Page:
You’ve probably watched a film/trailer featuring your white middle class woman having to battle against inequalities she is facing. It usually features her having an argument, whether it’s about fighting against marriage ideals, being a strong woman, getting an education and just generally being appalled by the double standards when it comes to how different genders are treated. Now, there was a time I loved watching films like this and they honestly gave me joy, but now I just see that they’re just not relatable at all.
It’s not even about the topic as most women can relate to being told that they have barriers based on their gender. Personally I’ve been told I shouldn’t even go to University and get married because I’m a woman and I kicked off – this was at mosque though so that made the argument even funnier as I used religion as a basis against the Imams teachings. That might be a blog post for another day.
The reason this genre of film has just been lost on me is that I can’t relate to the struggles of a white middle class woman. Yes, they still have to fight against the impact of being a woman in our society, but they also have a lot of leverage and privilege that someone in my position would wish to have. Our world makes it difficult for women, and women of colour and having both of those barriers working against me just makes it so I can’t relate to these movies.
Imagine living in a world where your ethnic name leads to your CV being put away before they’ve even read it. Or having to navigate racism in general, whether it’s being yelled at and told to ‘go back to your country’, or the subtle things like the looks people give, or the racial stereotypes being linked to your inner being. If I had a penny for every time someone assumed I was more aggressive than I am, I would be rich – and that’s the real tea that white women can’t relate to. Or having your hair be deemed inappropriate and unprofessional, when its natural state isn’t what is considered the ‘norm’.
When your parents are immigrants you also have to deal with a lot of unique issues like having to navigate education and future decisions without the help of someone who’s been through the system in the country you’re in. Personally I’d love to be in a position where I could also receive financial advise, but my parents had to learn this the hard way because they had to seek asylum and escape a war torn country when they were teenagers – so they weren’t the best with finances for the longest time.
So watching a privileged woman who has a lot of help that we would wish to have, claiming to fight the ‘good fight’, when really her fight is 5% of what a lot of us have to deal with. Her ‘fight’ is my Monday morning as a teenager, it’s not inspiring because it’s in the background of every woman of colour. Having to battle inequality they face is just something we’ve learned how to deal with and it lacks the power to move me because it’s minuscule compared to every single fight I’ve had to face against inequality.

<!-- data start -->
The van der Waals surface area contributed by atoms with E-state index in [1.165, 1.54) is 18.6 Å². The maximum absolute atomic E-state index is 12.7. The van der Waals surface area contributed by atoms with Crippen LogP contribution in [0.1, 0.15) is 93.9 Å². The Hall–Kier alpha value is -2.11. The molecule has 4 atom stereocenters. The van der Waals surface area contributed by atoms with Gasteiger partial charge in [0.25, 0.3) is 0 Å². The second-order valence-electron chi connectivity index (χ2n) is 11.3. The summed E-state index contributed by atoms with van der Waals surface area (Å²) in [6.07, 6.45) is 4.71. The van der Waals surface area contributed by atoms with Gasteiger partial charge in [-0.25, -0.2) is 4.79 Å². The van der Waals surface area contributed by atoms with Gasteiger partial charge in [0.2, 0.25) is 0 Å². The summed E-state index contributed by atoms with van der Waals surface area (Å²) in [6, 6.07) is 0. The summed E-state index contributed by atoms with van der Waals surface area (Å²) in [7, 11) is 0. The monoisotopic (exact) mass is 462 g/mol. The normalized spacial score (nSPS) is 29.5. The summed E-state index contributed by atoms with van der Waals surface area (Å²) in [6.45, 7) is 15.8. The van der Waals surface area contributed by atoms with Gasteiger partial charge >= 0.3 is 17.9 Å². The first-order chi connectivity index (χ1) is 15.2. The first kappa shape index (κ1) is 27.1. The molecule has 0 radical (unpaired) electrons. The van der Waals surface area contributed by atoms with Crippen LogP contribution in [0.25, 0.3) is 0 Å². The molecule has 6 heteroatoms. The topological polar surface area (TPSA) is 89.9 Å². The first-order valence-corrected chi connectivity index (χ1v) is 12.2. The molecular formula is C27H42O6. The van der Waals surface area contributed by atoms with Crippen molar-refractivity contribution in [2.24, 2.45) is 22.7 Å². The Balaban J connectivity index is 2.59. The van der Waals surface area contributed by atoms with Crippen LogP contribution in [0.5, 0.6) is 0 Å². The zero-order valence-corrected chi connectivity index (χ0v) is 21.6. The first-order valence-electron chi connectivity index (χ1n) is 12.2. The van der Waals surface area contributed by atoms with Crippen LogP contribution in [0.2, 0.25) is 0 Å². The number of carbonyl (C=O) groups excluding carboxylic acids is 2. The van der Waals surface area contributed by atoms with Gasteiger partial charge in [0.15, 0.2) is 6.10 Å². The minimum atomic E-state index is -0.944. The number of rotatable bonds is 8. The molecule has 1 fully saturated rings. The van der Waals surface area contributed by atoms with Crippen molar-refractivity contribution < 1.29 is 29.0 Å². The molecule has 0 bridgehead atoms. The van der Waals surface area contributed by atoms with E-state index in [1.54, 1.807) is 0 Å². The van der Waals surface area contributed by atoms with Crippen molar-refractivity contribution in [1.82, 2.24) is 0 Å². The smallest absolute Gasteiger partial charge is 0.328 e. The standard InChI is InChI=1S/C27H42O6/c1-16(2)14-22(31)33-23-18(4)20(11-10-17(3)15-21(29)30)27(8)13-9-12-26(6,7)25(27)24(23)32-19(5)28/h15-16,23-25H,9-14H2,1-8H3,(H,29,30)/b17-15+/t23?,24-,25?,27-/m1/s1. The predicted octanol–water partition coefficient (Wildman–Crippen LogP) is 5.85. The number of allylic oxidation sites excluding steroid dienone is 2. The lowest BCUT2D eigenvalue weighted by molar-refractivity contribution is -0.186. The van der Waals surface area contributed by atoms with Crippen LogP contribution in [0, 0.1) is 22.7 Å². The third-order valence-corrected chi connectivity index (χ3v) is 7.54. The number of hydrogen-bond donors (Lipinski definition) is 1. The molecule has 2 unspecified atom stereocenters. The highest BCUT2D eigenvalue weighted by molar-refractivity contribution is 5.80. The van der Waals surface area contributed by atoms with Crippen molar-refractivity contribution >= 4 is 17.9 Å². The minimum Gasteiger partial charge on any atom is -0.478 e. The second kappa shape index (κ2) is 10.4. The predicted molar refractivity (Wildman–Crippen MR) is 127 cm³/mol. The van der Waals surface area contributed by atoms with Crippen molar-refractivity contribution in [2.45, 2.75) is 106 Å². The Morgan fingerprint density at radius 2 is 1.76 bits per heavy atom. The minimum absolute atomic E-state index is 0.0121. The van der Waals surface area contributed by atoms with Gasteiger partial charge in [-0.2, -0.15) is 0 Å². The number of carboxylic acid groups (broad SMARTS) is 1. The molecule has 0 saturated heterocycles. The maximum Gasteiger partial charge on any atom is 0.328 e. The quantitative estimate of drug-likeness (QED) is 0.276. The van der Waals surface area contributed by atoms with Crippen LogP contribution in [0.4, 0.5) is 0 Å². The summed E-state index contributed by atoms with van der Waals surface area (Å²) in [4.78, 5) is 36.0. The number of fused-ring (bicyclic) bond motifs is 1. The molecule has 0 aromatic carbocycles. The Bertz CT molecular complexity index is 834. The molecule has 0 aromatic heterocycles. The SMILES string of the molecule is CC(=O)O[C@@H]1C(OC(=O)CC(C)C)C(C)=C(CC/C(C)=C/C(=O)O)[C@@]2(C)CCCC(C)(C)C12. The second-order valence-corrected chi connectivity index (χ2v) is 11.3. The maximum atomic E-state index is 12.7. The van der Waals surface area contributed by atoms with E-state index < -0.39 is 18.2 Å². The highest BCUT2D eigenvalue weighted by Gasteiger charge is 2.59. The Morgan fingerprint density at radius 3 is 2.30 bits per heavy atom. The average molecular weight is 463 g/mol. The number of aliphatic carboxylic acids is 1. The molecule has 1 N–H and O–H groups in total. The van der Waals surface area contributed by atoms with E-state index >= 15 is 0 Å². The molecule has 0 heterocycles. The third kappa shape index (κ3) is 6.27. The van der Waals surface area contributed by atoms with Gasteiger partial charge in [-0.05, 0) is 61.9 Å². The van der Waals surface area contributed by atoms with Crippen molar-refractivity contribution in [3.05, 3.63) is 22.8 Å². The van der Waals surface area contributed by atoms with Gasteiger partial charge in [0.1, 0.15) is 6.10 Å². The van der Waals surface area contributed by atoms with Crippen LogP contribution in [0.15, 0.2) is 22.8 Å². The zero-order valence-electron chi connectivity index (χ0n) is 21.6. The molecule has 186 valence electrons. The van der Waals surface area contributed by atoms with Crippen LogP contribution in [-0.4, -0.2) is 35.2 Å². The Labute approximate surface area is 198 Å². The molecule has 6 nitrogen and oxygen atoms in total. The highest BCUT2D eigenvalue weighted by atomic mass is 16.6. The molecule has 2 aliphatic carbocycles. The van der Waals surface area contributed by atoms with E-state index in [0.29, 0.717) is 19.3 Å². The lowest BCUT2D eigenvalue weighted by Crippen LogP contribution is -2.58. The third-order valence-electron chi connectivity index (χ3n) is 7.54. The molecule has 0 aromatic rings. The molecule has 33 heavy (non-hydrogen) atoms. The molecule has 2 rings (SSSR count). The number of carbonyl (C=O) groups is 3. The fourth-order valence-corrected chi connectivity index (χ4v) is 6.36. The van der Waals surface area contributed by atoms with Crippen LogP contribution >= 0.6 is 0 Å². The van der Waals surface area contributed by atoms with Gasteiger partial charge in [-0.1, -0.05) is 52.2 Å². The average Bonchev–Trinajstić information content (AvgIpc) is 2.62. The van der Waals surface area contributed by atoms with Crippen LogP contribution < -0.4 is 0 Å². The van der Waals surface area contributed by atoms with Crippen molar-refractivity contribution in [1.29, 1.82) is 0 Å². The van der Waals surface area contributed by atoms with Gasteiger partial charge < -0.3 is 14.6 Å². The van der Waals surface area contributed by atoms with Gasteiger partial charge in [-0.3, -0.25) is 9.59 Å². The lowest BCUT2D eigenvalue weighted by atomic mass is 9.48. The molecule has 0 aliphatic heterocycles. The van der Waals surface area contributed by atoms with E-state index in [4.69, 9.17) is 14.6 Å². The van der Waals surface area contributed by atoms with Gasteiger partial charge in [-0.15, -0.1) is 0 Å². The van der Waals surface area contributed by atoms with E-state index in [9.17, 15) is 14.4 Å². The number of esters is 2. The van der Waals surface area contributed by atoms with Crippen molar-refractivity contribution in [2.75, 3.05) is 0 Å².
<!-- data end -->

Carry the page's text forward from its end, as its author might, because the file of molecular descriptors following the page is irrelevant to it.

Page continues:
I’m in no way trying to belittle their experiences, but at the same time you can’t expect me to feel anything other than ‘blah’ towards this.
Personally, I’d consider my battles quite easy compared to a lot of Somali women out there. I planned my arguments with my parents against a lot of the sexism, set a standard when they tried to implement a strict curfew and generally was ready to fight whenever I was treated differently to my older brother. I wouldn’t say they were too harsh as I understand why they were worried about me, but at the same time I recognised that I needed to fight against this stuff so that my little sisters would have it a lot easier.
I also never had to deal with the FGM issue, which is something that is huge in our community. The only time I was ever even spoken to about this was by one of my aunts (who I don’t talk to that much), I was either 6 or 7 and she spoke about going back home and getting a snip snip, she claimed it was cleaner and that it should be done as soon as possible. It’s one of those times I’m thankful to be a child of divorce, because if my mother was aware at the time that she even said this – all hell would have broken loose. When I told her years later she was very pissed off, it was kind of funny to watch, but many young girls are actually taken away and having this horrific act done to them.
I’m also grateful that my parents focused so much on education for everyone regardless of gender, as many women of colour don’t get this same response. Some have to fight in order to be allowed to go to college and university as their parents would rather they get married off as soon as possible.
So yeh, this is my very long winded way of just saying, I can’t find these movies inspiring because they’re not relatable. I’d rather see different cultures represented and more layered experiences out there in modern media because right now all we’re seeing is the white narrative.